How to Integrate Automated Testing Into the Manual Testing Process

Automating your testing processes is one of the best ways to make application testing more efficient, allow for greater test coverage, and more. Unlike manual testing which requires human participation, automated testing creates scripts that allow running the same test unlimited times. Automated testing helps to improve the scale at which the test team operates and the speed of delivery.

Today, we’ll be looking at how you can integrate automated testing alongside manual testing to develop bug-free applications with a pleasing UX that completely satisfies your business’s demands.

Read on for more information.

Tips for Integrated Automated Testing into the Manual Testing Process

Know Which Automated Testing Tool Is Right for You

Testers need to understand the important of choosing the right automated testing tool for their team. There are numerous options on the market, some of which will suit your requirements. Consider this checklist when choosing your next automated testing tool:

Does the tool support your current tech and platforms?

Consider whether you are testing .Net, WPF, C# applications, and operating systems. Do you test web applications? Will you need to venture into mobile app testing? Are you working on iOS, Android, or both? Your testing tool needs to allow these possibilities.

Does the tool have flexible functions for different testing levels and experiences?

If your testing department can write automated testing scripts, fantastic. However, some testing departments require simplified keyword testing. Ensure your tool accommodates testers of different skills and experience levels.

Does the testing tool have plenty of features, and does it allow easy test creation?

The best-automated testing tools will support record-and-playback test creation while allowing manual automated test creation. You should also consider whether it has various features to verify databases, values, and application functionality.

Does the testing tool integrate with your testing ecosystem?

If you already use numerous other platforms and frameworks in your testing process, you’ll need to ensure your automated testing tool will support them. Consider if the testing integrates with CI/CD pipeline, test management framework, and defect management systems. This will save plenty of headaches during the testing process.

Design Automated Tests That Can Cope With User Interface Changes

One thing testers need to understand about automated tests is that scripts and keyword tests are based on the application in question. This application’s user interface will most likely change a lot during the development stage, especially at the start of the testing process. Keep in mind these changes will alter test results or render a particular automated test entirely obsolete.

When testing manually, you’ll have more of an idea of what works and what doesn’t work, as you’ll be going through every function by hand. If you have to develop new automated tests for every build, you’re going to waste time, negating the point of automating tests in the first place.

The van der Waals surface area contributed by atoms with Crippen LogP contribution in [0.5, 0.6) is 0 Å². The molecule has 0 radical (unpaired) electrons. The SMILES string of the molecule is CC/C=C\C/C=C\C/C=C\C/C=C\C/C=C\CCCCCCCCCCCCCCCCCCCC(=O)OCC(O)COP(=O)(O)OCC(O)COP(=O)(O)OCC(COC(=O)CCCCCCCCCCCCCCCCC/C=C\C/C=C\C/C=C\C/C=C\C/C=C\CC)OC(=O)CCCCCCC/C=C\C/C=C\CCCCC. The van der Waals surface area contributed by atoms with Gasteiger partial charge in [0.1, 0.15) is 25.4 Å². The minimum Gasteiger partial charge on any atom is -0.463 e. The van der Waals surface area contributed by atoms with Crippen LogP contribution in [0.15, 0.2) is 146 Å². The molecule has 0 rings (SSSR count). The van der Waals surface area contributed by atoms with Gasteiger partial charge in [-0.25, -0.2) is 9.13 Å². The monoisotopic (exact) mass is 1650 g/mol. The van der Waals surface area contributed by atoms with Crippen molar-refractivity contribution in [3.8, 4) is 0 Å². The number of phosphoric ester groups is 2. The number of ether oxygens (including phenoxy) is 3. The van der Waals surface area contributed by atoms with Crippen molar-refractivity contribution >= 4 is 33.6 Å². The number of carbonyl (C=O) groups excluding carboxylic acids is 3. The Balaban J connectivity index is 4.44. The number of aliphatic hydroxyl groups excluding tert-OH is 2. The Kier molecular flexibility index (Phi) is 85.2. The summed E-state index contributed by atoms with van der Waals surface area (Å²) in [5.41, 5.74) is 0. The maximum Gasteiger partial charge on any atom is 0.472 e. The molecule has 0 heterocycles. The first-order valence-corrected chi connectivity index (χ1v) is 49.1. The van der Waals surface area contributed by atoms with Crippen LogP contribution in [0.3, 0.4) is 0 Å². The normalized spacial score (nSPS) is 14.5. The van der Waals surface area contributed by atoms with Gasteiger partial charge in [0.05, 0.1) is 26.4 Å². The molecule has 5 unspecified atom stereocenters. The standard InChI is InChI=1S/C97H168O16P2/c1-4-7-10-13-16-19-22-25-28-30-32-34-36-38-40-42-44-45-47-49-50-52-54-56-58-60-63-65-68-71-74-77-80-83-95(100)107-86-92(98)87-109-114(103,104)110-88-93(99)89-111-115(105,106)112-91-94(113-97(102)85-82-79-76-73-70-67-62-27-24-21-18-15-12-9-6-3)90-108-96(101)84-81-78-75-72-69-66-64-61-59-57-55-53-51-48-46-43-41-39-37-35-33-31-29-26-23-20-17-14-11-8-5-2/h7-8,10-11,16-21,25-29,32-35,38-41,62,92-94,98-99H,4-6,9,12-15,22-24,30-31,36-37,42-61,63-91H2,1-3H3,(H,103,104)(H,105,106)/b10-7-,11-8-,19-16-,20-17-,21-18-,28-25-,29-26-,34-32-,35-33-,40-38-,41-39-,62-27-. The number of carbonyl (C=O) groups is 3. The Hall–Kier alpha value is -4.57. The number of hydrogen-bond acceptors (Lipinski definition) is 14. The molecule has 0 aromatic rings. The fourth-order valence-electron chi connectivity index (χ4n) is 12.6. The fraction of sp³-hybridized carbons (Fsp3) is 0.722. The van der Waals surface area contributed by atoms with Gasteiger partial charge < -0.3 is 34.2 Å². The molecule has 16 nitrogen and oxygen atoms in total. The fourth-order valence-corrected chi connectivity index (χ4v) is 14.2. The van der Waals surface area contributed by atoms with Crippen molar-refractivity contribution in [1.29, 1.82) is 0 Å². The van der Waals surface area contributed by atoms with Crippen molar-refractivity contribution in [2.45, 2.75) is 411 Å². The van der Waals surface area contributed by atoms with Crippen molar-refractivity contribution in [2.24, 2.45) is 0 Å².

Automated testing tools use properties to locate and identify objects. If those properties (such as location coordinates) change, the test will fail when it cannot locate those objects. The tester then needs to create and run new tests all over again. Testers should make tests that will work despite UI changes, so they can reuse those test scripts in the future or adapt them to similar scenarios.

Luckily, when integrating automated testing into your manual testing processes, there will still be plenty of manual testing practices to pick up on any automated testing issues that arise with new builds.

Segment Your Testing Processes

In an environment where testers integrate automated tests with manual processes, different tests are created based on each tester’s skill level. When introducing automated testing, teams need to understand their team skills and experience. Automated tests require an acute knowledge of script languages. Most manual testers will not possess this skill, so many teams hire testers specifically to prepare for the switch to automated testing tools. Alternatively, they may wish to train current testers to reach the same level.

While some testers may not know how to write test scripts, they could be better suited to creating test cases. Some testing tools do not require expert knowledge of scripting. For example, certain testing tools allow keyword test creation (or keyword-driven testing). These tests are a good alternative to automated scripts, as they can be used by knowledgeable and beginner users alike to create comprehensive automated tests.

Also, testing teams should still maintain a good number of manual testing practices, as nothing can replace human creativity or intuition when finding and fixing technical issues.

In addition, testing teams should also learn how to collaborate and improve their communication across automated and manual testing departments. This will help the team find defects and bugs quickly, bringing a robust and faultless application to market more efficiently.

Final Thoughts

These are just a few things you need to consider when integrated automated testing. While a fully automated testing process sounds efficient and enticing, teams will still need to incorporate plenty of manual practices to ensure the application functions well from a human standpoint. By mixing automated testing and manual testing together, you get the best of both worlds, resulting in a more complete application.